Social Security Info Now on Web
WASHINGTON (AP 08.04.1997) - Social security records now available through the Internet pose few security threats to the individuals who request them, administration officials said Monday. For the past month, Americans have been able to get their Social Security records sent to them electronically. The information previously had to be mailed to their homes in a process that took up to six weeks - and at a cost of millions of dollars in postage each year. Phil Gambino, a spokesman for the Social Security Administration, said the top priority of the new program is maintaining privacy, and several security features have been built into the new system to do just that. "The information going back and forth between the requester and Social Security is encrypted, so if it gets intercepted in the middle, it can't be interpreted - it would look like jibberish," he said. Auditors also are able to trace the origin of a request back to the exact personal computer used to make it, he said. Still, critics concerned about privacy rights are worried. "As soon as crooks start exploiting this service to get other people's information, Social Security is going to have a real problem on its hands," Evan Hendricks, chairman of the U.S. Privacy Council in Washington, told USA Today. The newspaper identified various types of potential abuse: potential employers could get the salary history of job applicants; co-workers could determine how much fellow employees make; landlords could use the information to determine whether someone can afford an apartment. But Gambino said anyone who intends to abuse the system would have to overcome several hurdles. "We built into the system, right from the beginning, the strongest security system available," Gambino said. "The only way they can get around it is by committing a crime and in order to commit the crime they have to go through a great deal of effort to get all that identifying information."http://www.ssa.gov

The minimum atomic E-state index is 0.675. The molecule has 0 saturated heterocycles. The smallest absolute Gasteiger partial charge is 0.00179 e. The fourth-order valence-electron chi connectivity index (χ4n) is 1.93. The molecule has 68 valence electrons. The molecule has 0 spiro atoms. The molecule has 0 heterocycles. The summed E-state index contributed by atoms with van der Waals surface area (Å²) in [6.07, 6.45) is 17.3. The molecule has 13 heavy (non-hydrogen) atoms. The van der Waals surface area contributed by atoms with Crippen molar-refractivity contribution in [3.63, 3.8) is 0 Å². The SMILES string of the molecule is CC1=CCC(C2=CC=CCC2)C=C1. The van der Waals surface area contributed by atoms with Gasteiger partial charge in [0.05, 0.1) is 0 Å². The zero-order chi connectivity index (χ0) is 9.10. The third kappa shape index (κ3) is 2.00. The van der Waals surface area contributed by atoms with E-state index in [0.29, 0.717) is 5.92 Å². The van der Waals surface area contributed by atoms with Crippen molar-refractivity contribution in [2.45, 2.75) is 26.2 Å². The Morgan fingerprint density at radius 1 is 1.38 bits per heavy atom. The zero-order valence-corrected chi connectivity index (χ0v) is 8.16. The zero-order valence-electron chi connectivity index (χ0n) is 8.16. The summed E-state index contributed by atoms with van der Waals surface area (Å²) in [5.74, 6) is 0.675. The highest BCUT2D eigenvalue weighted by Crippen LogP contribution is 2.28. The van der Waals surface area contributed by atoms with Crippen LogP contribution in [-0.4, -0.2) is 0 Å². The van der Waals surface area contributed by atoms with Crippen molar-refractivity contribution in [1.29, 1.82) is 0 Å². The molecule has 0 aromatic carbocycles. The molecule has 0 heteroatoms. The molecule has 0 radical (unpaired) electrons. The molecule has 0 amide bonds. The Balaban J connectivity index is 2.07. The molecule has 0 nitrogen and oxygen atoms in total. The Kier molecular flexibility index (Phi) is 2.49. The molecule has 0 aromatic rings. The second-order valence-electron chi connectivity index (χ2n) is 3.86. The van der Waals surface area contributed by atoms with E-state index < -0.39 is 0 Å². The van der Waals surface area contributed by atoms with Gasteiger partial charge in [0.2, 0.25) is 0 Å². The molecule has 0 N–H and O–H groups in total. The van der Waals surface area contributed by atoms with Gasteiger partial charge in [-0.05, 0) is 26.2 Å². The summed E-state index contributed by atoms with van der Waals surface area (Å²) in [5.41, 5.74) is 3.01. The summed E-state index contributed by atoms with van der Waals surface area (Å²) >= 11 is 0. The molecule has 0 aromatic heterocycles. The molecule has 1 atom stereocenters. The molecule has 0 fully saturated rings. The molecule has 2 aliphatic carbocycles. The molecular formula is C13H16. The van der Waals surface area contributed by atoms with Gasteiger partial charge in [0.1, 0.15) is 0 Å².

WASHINGTON (AP 10.04.1997) - Social Security officials pulled the plug on an Internet site that provided individual earnings and retirement benefit records and decided to begin asking Americans whether such information should be available online and, if so, how much.....
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